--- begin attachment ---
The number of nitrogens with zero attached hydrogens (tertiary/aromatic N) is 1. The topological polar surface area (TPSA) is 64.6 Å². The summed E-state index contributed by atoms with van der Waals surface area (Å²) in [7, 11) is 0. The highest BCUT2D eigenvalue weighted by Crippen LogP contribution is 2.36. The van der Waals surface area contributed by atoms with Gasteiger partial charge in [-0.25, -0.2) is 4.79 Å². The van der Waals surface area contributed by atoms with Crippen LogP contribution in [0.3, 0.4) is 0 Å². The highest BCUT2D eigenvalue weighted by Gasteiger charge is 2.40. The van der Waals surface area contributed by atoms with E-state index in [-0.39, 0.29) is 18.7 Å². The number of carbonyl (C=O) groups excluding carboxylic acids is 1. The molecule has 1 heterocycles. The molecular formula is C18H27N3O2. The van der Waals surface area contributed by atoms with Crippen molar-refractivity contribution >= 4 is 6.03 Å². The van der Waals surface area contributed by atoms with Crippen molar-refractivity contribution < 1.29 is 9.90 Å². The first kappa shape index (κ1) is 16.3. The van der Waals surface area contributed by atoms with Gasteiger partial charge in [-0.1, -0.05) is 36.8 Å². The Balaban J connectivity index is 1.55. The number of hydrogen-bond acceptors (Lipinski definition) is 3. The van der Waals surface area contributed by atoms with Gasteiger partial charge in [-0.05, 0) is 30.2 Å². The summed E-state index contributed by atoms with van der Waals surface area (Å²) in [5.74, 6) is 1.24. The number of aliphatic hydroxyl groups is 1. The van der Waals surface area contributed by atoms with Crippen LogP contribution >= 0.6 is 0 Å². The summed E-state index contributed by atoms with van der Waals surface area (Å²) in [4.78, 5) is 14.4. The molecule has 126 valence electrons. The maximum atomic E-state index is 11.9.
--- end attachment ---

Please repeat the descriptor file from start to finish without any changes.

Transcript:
The number of nitrogens with zero attached hydrogens (tertiary/aromatic N) is 1. The topological polar surface area (TPSA) is 64.6 Å². The summed E-state index contributed by atoms with van der Waals surface area (Å²) in [7, 11) is 0. The highest BCUT2D eigenvalue weighted by Crippen LogP contribution is 2.36. The van der Waals surface area contributed by atoms with Gasteiger partial charge in [-0.25, -0.2) is 4.79 Å². The van der Waals surface area contributed by atoms with Crippen LogP contribution in [0.3, 0.4) is 0 Å². The highest BCUT2D eigenvalue weighted by Gasteiger charge is 2.40. The van der Waals surface area contributed by atoms with E-state index in [-0.39, 0.29) is 18.7 Å². The number of carbonyl (C=O) groups excluding carboxylic acids is 1. The molecule has 1 heterocycles. The molecular formula is C18H27N3O2. The van der Waals surface area contributed by atoms with Crippen molar-refractivity contribution >= 4 is 6.03 Å². The van der Waals surface area contributed by atoms with Crippen molar-refractivity contribution < 1.29 is 9.90 Å². The first kappa shape index (κ1) is 16.3. The van der Waals surface area contributed by atoms with Gasteiger partial charge in [-0.1, -0.05) is 36.8 Å². The Balaban J connectivity index is 1.55. The number of hydrogen-bond acceptors (Lipinski definition) is 3. The van der Waals surface area contributed by atoms with Gasteiger partial charge in [-0.05, 0) is 30.2 Å². The summed E-state index contributed by atoms with van der Waals surface area (Å²) in [5.74, 6) is 1.24. The number of aliphatic hydroxyl groups is 1. The van der Waals surface area contributed by atoms with Crippen LogP contribution >= 0.6 is 0 Å². The summed E-state index contributed by atoms with van der Waals surface area (Å²) in [4.78, 5) is 14.4. The molecule has 126 valence electrons. The maximum atomic E-state index is 11.9.